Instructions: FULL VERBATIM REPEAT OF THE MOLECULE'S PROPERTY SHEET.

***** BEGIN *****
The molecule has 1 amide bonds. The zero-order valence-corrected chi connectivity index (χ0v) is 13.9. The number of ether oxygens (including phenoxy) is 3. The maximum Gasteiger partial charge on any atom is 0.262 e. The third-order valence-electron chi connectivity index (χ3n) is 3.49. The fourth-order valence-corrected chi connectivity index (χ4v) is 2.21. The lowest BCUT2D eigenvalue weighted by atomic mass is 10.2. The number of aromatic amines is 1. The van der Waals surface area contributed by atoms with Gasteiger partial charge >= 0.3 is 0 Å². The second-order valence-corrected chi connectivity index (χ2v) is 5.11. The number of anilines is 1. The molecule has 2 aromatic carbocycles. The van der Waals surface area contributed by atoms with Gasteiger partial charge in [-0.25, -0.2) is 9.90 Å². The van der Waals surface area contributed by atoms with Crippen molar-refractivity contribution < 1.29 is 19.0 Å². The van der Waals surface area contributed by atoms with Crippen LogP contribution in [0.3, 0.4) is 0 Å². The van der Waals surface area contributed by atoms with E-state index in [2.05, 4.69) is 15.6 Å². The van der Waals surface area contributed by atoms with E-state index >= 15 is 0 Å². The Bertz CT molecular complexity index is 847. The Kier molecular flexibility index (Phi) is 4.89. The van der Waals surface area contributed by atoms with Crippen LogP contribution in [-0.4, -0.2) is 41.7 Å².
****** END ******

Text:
The molecule has 1 amide bonds. The zero-order valence-corrected chi connectivity index (χ0v) is 13.9. The number of ether oxygens (including phenoxy) is 3. The maximum Gasteiger partial charge on any atom is 0.262 e. The third-order valence-electron chi connectivity index (χ3n) is 3.49. The fourth-order valence-corrected chi connectivity index (χ4v) is 2.21. The lowest BCUT2D eigenvalue weighted by atomic mass is 10.2. The number of aromatic amines is 1. The van der Waals surface area contributed by atoms with Gasteiger partial charge >= 0.3 is 0 Å². The second-order valence-corrected chi connectivity index (χ2v) is 5.11. The number of anilines is 1. The molecule has 2 aromatic carbocycles. The van der Waals surface area contributed by atoms with Gasteiger partial charge in [-0.25, -0.2) is 9.90 Å². The van der Waals surface area contributed by atoms with Crippen molar-refractivity contribution < 1.29 is 19.0 Å². The van der Waals surface area contributed by atoms with Crippen LogP contribution in [0.3, 0.4) is 0 Å². The van der Waals surface area contributed by atoms with E-state index in [2.05, 4.69) is 15.6 Å². The van der Waals surface area contributed by atoms with E-state index >= 15 is 0 Å². The Bertz CT molecular complexity index is 847. The Kier molecular flexibility index (Phi) is 4.89. The van der Waals surface area contributed by atoms with Crippen LogP contribution in [-0.4, -0.2) is 41.7 Å².